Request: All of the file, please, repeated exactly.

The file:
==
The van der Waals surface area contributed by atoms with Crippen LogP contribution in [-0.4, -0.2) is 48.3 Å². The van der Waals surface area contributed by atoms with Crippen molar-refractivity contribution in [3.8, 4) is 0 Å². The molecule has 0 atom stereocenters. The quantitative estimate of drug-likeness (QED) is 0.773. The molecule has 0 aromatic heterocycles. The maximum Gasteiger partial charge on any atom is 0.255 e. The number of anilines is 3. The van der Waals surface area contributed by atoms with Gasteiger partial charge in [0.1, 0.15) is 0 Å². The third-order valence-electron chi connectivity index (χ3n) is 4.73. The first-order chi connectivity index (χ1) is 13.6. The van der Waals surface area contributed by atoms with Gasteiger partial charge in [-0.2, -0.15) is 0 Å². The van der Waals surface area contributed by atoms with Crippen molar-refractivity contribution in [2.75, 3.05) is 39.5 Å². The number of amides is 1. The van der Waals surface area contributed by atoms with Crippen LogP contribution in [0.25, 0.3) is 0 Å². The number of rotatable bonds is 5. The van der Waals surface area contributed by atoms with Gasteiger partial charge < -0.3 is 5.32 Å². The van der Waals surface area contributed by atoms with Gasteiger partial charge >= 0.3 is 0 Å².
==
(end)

The van der Waals surface area contributed by atoms with Crippen LogP contribution in [-0.4, -0.2) is 48.3 Å². The van der Waals surface area contributed by atoms with Crippen molar-refractivity contribution in [3.8, 4) is 0 Å². The molecule has 0 atom stereocenters. The quantitative estimate of drug-likeness (QED) is 0.773. The molecule has 0 aromatic heterocycles. The maximum Gasteiger partial charge on any atom is 0.255 e. The number of anilines is 3. The van der Waals surface area contributed by atoms with Gasteiger partial charge in [0.1, 0.15) is 0 Å². The third-order valence-electron chi connectivity index (χ3n) is 4.73. The first-order chi connectivity index (χ1) is 13.6. The van der Waals surface area contributed by atoms with Gasteiger partial charge in [-0.2, -0.15) is 0 Å². The van der Waals surface area contributed by atoms with Crippen molar-refractivity contribution in [2.75, 3.05) is 39.5 Å². The number of amides is 1. The van der Waals surface area contributed by atoms with Crippen LogP contribution in [0.25, 0.3) is 0 Å². The number of rotatable bonds is 5. The van der Waals surface area contributed by atoms with Gasteiger partial charge < -0.3 is 5.32 Å². The van der Waals surface area contributed by atoms with Gasteiger partial charge >= 0.3 is 0 Å².